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HomeFarming NewsIreland should follow NZ model on ag emissions – Fine Gael
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Ireland should follow NZ model on ag emissions – Fine Gael

Ireland should follow New Zealand’s example in their approach to a net-zero emissions target by 2050, while recognising that food production must be treated differently, Fine Gael TDs and Senators have claimed.

Members of the Climate Action Committee, Marcella Corcoran Kennedy TD, Senators Tim Lombard and Michelle Mulherin, said Ireland should be following the example set by New Zealand.

Deputy Corcoran Kennedy said, “New Zealand, like the EU, are aiming for net-zero carbon emissions by 2050.”

“However, methane has been excluded and assigned a separate target for reduction by between 24 and 47pc by 2050.”

“This is a sensible approach, which recognises that agriculture and food production is different and must be treated as such as we look to meet our climate challenge.”

It is, she added, also in line with the recently published advice of the Climate Change Advisory Council.

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“This is a model that we should be looking at here in Ireland as our agricultural profile is very similar to New Zealand.”

Willing to adopt green farming practices

Senator Tim Lombard said, “This is about recognising our herd profile and ensuring that as we move towards a greener climate that rural Ireland experiences a just-transition.”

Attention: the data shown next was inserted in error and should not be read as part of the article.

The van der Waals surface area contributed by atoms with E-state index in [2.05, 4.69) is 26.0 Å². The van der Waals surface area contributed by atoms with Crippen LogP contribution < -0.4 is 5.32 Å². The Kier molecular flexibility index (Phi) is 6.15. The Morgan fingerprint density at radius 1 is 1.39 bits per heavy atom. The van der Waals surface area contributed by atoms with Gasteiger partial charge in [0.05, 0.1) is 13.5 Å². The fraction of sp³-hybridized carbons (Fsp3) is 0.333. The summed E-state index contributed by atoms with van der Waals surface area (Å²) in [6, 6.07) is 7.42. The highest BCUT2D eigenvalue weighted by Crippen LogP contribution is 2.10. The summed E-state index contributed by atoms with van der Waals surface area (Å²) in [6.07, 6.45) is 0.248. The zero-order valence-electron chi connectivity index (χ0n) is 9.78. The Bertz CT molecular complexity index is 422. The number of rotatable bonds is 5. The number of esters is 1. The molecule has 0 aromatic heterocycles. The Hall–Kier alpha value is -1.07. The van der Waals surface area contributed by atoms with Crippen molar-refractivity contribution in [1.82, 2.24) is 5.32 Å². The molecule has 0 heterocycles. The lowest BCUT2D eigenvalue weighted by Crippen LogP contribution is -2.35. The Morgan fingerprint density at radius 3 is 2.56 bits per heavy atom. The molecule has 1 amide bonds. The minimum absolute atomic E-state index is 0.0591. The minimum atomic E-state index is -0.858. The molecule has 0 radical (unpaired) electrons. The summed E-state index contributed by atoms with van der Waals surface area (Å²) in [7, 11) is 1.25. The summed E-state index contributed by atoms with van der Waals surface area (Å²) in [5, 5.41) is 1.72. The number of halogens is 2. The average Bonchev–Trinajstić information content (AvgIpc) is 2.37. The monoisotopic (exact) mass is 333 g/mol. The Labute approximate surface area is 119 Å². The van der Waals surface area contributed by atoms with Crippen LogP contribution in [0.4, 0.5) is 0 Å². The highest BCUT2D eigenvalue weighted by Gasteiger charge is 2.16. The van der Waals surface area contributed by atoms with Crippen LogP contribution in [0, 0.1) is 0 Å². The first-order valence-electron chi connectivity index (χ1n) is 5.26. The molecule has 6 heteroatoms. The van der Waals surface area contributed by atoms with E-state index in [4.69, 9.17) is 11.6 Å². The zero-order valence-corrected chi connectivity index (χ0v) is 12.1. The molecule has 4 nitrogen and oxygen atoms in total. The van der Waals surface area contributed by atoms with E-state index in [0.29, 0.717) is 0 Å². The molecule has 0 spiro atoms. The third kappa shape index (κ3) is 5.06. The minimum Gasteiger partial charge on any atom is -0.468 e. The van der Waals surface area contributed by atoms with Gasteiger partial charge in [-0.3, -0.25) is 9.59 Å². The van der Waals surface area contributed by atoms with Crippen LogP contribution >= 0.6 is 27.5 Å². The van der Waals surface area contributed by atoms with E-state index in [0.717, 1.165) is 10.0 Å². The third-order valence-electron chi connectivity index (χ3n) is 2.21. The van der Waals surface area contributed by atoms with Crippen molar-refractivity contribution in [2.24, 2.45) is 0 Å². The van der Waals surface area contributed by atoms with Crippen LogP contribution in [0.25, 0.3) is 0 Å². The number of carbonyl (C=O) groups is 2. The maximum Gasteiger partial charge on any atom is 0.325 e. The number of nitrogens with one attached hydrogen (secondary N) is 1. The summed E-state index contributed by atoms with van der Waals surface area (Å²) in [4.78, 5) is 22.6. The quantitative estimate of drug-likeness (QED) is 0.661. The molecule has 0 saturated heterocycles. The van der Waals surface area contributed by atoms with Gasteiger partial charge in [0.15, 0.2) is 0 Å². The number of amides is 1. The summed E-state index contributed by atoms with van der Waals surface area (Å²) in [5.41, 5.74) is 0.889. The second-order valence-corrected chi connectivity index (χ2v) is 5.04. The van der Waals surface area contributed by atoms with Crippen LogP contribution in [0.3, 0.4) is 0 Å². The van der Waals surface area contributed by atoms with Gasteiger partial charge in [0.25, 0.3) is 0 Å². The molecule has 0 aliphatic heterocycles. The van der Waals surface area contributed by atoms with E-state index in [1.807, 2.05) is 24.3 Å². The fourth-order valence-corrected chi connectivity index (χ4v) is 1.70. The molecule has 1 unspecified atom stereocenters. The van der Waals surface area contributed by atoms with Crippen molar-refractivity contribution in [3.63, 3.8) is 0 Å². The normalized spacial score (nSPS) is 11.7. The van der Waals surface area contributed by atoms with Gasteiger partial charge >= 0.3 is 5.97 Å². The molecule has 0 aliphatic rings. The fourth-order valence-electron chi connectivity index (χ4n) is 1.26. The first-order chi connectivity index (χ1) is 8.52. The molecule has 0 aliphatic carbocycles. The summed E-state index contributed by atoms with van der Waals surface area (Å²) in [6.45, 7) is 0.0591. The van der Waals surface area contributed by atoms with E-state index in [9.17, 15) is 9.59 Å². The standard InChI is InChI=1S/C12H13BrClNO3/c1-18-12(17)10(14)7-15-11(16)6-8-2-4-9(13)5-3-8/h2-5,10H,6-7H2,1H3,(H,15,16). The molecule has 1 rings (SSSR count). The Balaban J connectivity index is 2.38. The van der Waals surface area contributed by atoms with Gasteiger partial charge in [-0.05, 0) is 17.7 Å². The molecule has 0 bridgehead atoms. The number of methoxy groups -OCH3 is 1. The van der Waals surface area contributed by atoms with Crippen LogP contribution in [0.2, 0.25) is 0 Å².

“Irish farmers have shown that they are willing and able to adopt green farming practices and we should be encouraging this approach rather than creating fear among farmers about moving towards a more sustainable model.”

Risk offshoring food production

Senator Michelle Mulherin said, “We must ensure that we do not take too blunt an approach to the issue of greening our food production process.”

“If we treat agriculture in the same way as transport or energy and simply cut back on production, then we risk offshoring our food production to countries who do not have such ambitious emissions targets.”

“We will always need food production, and there is an international demand for Irish produce also. This can be done in a sustainable way.”

“Putting a 2050 target into national legislation will be vital to ensuring that all of us, public and private sector, every government department and state agency, every semi-state, and every company, make the decisions and take the necessary actions now and in the coming years to ensure we reach can our 2050 target.” she added.

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